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Bioreactors: Using organisms for making food and materials, 3D printing, and recycling

Bioreactors are vessels that provide an environment where organisms (e.g. enzymes or whole cells) can convert biochemicals into products. They be used for growing cells, producing enzymes, milk processing, tissue engineering, protein synthesis, for example.

Bioreactors are also used for making mRNA vaccines. The image above shows the bioreactor that BioNTech used for making the first batch of their COVID-19 vaccine. This bioreactor is now on display at the Deutsches Museum in Munich.

In this article, I focus on four bioreactor applications:

  • Food production
  • Making materials
  • 3D printing
  • Recycling

For each application, I want to provide you with starting-off-points for further discovery, not with comprehensive analyses.

To start, here is a snapshot of the search I did in Mergeflow (click on the screenshot to see the data):

A 360° overview across venture capital, markets, patents, R&D, news, and other "bioreactor" contents.
A 360° overview across venture capital, markets, patents, R&D, news, and other “bioreactor” contents. Access the data by clicking here.

Producing food with bioreactors

Food from air

Solar Foods makes proteins from CO2 that they capture from the air. And they work with the European Space Agency (ESA) to further develop their technology. The goal is to be able to produce proteins during a flight to Mars. They call their method Solein, and the schema below illustrates how it works:

Solar Food's bioreactor-enabled Solein process for making proteins from CO2. Image from Solar Foods.
Solar Foods bioreactor enabled Solein process for making proteins from CO2 Image from <a href=httpssolarfoodsfisciencebioprocess target= blank rel=noreferrer noopener>Solar Foods<a>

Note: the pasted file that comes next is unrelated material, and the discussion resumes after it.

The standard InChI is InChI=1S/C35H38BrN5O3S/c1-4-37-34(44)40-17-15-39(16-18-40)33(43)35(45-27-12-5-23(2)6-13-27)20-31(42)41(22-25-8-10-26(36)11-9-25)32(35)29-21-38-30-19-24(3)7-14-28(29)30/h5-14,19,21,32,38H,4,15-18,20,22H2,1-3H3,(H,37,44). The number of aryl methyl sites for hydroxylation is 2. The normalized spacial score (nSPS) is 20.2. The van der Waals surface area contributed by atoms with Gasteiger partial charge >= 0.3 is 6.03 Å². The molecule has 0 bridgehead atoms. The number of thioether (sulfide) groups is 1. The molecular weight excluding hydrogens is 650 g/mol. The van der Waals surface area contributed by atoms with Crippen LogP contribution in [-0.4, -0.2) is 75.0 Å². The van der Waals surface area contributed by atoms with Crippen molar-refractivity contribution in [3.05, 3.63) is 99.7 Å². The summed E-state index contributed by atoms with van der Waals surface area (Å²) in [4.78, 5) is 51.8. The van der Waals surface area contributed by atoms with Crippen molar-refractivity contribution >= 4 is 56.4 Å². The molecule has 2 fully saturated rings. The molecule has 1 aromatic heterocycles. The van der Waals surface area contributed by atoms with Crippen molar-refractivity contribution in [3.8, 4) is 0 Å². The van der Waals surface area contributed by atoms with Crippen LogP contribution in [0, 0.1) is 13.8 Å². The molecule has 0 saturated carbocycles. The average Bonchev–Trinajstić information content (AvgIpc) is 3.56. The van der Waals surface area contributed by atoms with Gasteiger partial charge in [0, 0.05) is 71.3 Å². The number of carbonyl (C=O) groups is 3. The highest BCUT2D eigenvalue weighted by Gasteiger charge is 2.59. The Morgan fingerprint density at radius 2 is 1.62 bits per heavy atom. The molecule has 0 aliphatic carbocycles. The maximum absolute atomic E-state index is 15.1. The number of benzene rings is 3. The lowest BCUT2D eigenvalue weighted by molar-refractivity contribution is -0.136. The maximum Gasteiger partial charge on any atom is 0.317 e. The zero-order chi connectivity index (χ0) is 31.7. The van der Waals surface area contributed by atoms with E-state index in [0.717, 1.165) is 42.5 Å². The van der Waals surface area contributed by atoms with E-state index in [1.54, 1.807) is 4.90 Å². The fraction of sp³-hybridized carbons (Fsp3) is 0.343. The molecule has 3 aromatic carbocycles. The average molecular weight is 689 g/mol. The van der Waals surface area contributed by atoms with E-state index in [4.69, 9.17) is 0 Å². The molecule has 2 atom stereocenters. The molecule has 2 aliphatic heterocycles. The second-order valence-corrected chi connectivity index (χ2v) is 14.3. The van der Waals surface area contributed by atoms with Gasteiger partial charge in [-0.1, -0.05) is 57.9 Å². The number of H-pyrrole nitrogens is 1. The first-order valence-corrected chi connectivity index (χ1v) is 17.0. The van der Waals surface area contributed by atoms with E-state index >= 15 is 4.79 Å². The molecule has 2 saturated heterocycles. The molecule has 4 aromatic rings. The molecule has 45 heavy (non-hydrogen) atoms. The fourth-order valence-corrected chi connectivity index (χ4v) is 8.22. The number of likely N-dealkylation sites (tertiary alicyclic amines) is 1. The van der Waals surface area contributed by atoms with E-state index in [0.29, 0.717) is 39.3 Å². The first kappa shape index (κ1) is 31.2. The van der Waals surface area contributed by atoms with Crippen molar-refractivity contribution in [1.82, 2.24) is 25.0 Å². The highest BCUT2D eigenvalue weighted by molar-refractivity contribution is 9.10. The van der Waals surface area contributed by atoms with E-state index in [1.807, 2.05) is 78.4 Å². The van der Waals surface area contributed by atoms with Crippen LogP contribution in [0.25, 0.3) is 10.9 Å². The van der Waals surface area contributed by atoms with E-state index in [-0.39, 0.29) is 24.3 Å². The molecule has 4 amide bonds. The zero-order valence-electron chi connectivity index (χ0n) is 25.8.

Growing artificial meat and seafood

Aleph Farms: Growing steaks from cells

Aleph Farms grows meat from cells, using bioreactors. Similar to Solar Foods, their method is not restricted to Earth: In 2019, they produced the first artificially grown meat aboard the International Space Station.

BlueNalu: Cell-cultured seafood

BlueNalu will make seafood from cells. They do not seem to have products in the market yet, so we’ll have to stay tuned.

According to Google, no dine-in at BlueNalu yet.
According to Google no dine in at BlueNalu yet

Making materials with bioreactors

LanzaTech: Jet fuels, solvents, and cleaning agents from CO2

LanzaTech feeds captured CO2 into bioreactors to make ethanol, acetone, and isopropanol. Acetone and isopropanol can be used for making solvents, antiseptics, and cleaning agents. If you’d like to dig deeper into LanzaTech’s technology, here is an R&D paper that goes through some details:

Carbon-negative production of acetone and isopropanol by gas fermentation at industrial pilot scale

Ethanol is used for making jet fuel. To develop this business, LanzaTech has launched LanzaJet, in collaboration with the Pacific Northwest National Laboratory (PNNL). The PNNL is managed by the US Department of Energy.

Here is a schematic overview of LanzaJet’s process, taken from their website:

LanzaJet's process for making jet fuel and diesel from ethanol. Image from LanzaJet's website.
LanzaJets process for making jet fuel and diesel from ethanol Image from <a href=httpswwwlanzajetcomwhat we doworks target= blank rel=noreferrer noopener>LanzaJets website<a>

Mango Materials: Bioreactor-enabled production of biopolyesters

Mango Materials uses bioreactors for making biopolyesters. Specifically, they make PHA pellets (PHA = polyhydroxyalkanoate). PHA pellets can be used for making bottles or jars via injection molding; fibers for making textiles, shoes, or backpacks; or films for flexible packaging, for instance.